Dating midlife crisis
The idea of being close emotionally or physically with someone — anyone — was far too unsettling.
I said no, thank you, to any offers but took the compliment they extended and that was all I needed for a while.
Because New Year’s Eve could produce the apocalypse for teenage sons.
I can take a long weekend, but I need to go home Sunday night because I have to throw in a load of laundry and drive someone to school from my own home the next morning.
Sometimes we do not want to be the only one to take out the garbage and drive to the store.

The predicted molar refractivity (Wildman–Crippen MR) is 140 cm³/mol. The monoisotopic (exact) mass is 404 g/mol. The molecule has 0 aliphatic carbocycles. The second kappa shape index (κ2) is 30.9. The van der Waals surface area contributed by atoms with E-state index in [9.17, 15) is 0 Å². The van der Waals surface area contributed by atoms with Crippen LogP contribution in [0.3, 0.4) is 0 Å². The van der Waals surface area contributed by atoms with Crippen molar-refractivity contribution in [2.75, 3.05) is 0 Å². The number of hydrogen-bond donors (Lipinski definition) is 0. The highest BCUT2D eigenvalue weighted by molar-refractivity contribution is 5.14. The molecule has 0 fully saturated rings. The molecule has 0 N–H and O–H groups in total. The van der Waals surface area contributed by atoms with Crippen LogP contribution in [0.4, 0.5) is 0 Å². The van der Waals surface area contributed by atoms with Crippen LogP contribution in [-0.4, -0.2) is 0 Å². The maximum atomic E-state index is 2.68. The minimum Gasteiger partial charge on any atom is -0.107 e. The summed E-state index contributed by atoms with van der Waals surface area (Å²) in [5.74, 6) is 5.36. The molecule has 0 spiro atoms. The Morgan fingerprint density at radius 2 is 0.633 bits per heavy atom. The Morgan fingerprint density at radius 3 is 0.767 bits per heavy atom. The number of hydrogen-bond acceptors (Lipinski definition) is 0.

I loved him for who he was, but mostly for who he was not. I liked being able to relinquish control, even if just in the restaurant ordering wine. But here is the thing, and here is what so many men miss: Women who are charged with doing it all — women like me who care for children and sometimes elderly parents and homes and careers — sometimes we want to do one less thing.One of my favorite writers commented: “I am SO impressed that you were someone’s midlife crisis!” My heart swelled a little in my chest because I remembered exactly what it was like to be the woman in my twenties in love with a man in his forties.I was predictable; I didn’t bring home any threats to their homeland security. It was easier to go to bed early, wake up early and get on with my day.I also had hundreds of papers to grade, articles to file for magazines and newspapers, books to research and write. “He was so boring,” I told Dana, my former college roommate, on the phone after a nice date with a nice man who was nice looking.I had to give speeches and go to conferences and meetings. “I think he went through his entire day minute by minute in chronological order.” “Oh, honey,” Dana said. You just forgot.” There were men I met in airports, on airplanes or in shared cabs when I traveled for work. Not that I am all that flirty, but I answer them, even if I know the question about where are the sundried tomatoes is just a ruse.A man on a plane sitting in the row behind me and the boys — on our one and only trip to Disney World, because honest to God who in her right mind would go back — asked for my card and if I wanted to go out for a drink once back in Chicago. Still, meeting someone who was worth taking a risk on was nearly impossible. A few weeks ago, I published a funny piece about my ex-husband accusing me of a mid-life “problem” when I suddenly went blonde.I ended it with the twisted reminder I was his midlife crisis twenty-five years before.Staying out of the game was also about more than not wanting to waste my spare time. It was cleaner, less dangerous, less fussy, and it definitely made me less insecure. I spent so many years without romance, filling up my life with my children and my work and every detail to keep it all afloat, and my needs receded.It was about my ability to trust someone, anyone outside my immediate family. It was not even noticeable at first; I stopped wanting and figured that wasting my time mourning the loss of real affection was like ranting at a sunset or a rainstorm. Then in the summer of 2004, I suspended my fears and disbelief and waded slowly into a relationship with a man who was completely unlike my former husband.